Galaxy Shooter 2D — Camera Shake

Adding impact and intensity to damage reactions!

Pablo Gómez Platón
Nerd For Tech
4 min readMay 29, 2021

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Camera Shake has been constantly used in videogames to add feel to games, intensifying certain actions and increasing immersion. It’s a chaotic detail, but a subtle one that improves the player’s experience (when it is not overused or mishandled).

I have used Camera Shake when the player gets hit, along with the damage VFX to increase intensity.

Setup

To shake the camera, I’ll need to modify the camera’s transform position, but doing so will prevent me from moving it (it would constantly override the position of the camera back to the values of the shake).

To fix this, the Camera will be a child GameObject of an Empty GameObject which I named CameraContainer where the shake will occur. That way, the camera will be able to move freely, and also keep the shake from the parent GameObject.

Shaking

To properly shake the camera, I will need at least two variables or values: the random direction to shake the camera, and the intensity of that shake.

To displace the camera randomly in any direction, I first used Random.Range to return a random value between -1 and 1.

The problem with this approach is that the movement is not smooth. At higher values, this can easily be noticed and it’s chaotic and a bit unpleasant.

Smoothly Shaking

Unity API: Mathf.PerlinNoise

With the use of Perlin Noise, it can generate a random value that maintains continuity, and it’s perfect for what I am trying to achieve: smooth shaking.

PerlinNoise takes in two parameters: a X and Y values. What it does is that it generates a 2D Perlin Noise texture, looks for the greyscale value at the given coordinates, and returns that value, ranging between 0 and 1 (pure black, all shades of grey, and pure white).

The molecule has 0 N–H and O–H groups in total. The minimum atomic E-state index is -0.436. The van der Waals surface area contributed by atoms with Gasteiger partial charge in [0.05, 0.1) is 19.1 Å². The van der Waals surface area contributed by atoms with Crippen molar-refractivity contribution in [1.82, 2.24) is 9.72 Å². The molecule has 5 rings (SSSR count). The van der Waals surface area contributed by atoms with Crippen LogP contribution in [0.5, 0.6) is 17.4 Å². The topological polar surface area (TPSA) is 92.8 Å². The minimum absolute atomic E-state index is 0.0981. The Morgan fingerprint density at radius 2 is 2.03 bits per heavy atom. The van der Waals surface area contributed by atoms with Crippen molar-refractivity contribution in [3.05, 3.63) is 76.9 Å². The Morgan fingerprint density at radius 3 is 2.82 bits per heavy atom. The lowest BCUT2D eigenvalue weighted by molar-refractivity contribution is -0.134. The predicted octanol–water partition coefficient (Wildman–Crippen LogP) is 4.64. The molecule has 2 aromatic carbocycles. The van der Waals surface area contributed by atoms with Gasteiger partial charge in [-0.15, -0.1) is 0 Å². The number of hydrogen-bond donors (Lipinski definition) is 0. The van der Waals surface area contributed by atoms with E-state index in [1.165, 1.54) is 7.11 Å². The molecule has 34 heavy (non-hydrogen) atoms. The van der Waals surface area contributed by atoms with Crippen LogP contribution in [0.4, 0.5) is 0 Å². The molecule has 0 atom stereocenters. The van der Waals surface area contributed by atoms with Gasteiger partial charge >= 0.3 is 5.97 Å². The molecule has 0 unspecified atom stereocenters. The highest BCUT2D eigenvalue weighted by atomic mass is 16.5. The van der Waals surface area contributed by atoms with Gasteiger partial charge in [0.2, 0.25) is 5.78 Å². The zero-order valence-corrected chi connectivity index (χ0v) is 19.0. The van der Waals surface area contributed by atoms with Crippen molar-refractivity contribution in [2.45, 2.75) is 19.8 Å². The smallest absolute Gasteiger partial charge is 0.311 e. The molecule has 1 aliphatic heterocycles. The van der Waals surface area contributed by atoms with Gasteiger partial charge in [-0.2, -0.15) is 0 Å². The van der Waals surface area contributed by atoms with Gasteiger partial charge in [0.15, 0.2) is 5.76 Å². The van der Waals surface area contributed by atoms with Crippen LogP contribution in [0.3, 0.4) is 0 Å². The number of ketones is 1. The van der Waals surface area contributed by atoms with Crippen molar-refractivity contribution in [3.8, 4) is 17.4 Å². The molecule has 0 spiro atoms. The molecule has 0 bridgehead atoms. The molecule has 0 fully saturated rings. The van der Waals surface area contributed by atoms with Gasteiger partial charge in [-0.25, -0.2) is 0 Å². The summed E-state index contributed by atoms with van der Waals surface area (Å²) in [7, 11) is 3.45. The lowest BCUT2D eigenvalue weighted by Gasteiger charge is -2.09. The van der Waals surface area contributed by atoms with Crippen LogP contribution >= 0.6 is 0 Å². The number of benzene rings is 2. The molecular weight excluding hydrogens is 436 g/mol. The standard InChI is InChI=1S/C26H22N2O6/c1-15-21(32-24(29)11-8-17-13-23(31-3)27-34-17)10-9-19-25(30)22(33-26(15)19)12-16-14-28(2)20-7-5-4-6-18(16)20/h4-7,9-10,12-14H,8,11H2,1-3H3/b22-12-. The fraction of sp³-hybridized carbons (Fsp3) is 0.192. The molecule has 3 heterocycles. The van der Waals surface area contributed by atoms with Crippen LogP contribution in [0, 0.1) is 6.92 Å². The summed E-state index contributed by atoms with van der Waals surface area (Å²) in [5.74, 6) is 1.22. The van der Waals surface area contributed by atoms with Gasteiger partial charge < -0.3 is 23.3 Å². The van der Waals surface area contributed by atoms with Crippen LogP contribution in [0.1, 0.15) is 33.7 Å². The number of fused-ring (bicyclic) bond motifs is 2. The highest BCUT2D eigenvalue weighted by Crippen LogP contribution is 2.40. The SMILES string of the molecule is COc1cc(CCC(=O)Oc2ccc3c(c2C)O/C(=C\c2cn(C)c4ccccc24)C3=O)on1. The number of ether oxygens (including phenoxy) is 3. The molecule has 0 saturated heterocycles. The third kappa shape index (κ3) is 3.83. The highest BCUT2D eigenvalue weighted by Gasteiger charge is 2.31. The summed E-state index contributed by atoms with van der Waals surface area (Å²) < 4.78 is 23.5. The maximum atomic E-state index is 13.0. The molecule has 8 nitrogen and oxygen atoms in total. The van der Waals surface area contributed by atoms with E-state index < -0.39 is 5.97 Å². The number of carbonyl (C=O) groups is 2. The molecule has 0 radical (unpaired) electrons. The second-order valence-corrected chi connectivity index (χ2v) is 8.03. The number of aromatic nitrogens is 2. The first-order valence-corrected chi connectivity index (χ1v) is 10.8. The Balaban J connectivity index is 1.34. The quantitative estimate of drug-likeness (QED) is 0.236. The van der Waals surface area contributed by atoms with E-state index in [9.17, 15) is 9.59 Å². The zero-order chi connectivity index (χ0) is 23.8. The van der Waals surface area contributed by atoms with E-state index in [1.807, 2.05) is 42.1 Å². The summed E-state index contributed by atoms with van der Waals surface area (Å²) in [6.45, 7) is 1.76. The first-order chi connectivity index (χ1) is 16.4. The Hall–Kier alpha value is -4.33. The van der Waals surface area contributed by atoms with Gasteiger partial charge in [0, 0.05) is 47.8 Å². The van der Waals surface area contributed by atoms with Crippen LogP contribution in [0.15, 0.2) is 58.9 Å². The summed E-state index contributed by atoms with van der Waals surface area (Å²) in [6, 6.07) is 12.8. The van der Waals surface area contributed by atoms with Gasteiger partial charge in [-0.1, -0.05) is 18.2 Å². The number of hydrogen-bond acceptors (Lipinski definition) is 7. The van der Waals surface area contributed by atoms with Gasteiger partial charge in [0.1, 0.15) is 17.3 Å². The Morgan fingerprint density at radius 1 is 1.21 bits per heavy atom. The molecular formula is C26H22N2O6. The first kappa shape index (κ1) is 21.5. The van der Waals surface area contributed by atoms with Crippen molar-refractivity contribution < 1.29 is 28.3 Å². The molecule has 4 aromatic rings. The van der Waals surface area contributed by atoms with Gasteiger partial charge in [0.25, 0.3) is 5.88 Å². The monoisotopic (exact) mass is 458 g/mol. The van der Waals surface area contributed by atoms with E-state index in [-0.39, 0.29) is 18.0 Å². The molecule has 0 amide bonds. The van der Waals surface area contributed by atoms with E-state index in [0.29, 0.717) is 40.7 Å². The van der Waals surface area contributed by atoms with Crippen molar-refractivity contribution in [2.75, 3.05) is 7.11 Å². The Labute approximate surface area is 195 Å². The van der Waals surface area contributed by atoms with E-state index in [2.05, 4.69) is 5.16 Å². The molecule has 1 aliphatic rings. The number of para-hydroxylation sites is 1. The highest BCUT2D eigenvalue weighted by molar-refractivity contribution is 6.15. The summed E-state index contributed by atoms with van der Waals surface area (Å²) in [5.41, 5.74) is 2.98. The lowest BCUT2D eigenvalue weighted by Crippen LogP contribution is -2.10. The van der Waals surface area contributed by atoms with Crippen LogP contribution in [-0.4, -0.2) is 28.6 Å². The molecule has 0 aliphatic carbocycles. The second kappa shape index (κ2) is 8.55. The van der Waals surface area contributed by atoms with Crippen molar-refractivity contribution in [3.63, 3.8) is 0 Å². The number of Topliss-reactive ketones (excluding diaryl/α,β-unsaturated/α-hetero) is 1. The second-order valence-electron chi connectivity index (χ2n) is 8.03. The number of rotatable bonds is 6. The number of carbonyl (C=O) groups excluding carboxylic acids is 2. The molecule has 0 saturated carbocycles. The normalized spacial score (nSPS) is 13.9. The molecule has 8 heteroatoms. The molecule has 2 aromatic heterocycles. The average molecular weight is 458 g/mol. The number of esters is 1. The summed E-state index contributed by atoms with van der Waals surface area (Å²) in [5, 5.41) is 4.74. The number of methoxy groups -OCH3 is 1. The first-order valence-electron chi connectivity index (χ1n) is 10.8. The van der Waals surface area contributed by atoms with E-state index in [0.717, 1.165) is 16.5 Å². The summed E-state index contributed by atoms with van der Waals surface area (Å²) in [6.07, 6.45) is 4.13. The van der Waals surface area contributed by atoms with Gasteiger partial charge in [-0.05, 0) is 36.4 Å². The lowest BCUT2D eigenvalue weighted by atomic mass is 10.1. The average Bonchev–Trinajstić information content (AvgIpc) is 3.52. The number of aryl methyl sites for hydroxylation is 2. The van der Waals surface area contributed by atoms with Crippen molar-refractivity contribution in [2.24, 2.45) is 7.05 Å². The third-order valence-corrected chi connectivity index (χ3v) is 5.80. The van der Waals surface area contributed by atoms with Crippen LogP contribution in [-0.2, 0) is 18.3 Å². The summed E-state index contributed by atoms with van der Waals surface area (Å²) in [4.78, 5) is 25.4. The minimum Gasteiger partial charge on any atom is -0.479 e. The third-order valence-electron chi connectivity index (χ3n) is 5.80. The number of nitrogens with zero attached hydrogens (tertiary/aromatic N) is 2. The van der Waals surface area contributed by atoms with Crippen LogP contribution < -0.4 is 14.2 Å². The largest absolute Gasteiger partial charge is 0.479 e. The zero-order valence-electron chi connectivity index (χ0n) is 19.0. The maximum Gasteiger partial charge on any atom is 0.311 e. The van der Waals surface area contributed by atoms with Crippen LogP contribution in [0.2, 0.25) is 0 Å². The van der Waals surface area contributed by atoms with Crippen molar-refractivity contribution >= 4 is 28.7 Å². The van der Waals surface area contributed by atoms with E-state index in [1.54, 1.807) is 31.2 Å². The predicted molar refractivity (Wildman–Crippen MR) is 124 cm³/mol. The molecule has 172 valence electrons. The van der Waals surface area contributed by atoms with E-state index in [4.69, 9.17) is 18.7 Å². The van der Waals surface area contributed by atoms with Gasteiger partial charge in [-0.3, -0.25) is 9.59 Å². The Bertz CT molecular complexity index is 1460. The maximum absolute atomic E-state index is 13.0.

I’ll use the X parameter to set a “random” fixed seed, and the Y parameter to move through that texture continually using Time.time. It’s very important to set a different X value between the axis, or the entire movement will be synchronized in the same direction.

Also, that value range is not ideal because that means it won’t move towards the negative side of an axis. To fix that, we multiply the value of the PerlinNoise by 2, and then subtract by 1 to transform it into -1…1.
This is what happens if we set the same X value in the X, Y, Z Perlin Noise

This is much better, but the movement is rather slow, and it’s due to the Y parameter (Time.time) scrolling too slow. Adding a new variable “shakeFrequency” and multiplying it to the Y parameter will solve that.

Frequency is set to 8. Doesn’t this feel much better?

More Improvements

This article has been a bit lenghty, so, I’ll leave it here with a list of other improvements I made (and you can also make):

  • The script can also shake the rotation of the camera.
  • Switched from Update to a Coroutine, to avoid executing the code every frame.
  • Set a max amount of translation / rotation to avoid excessive camera shake.
  • Added trauma, and trauma falloff (this is the quantity of camera shake in a range between 0 and 1).
  • Smoothed even more the shake by modifying the trauma value through an AnimationCurve.

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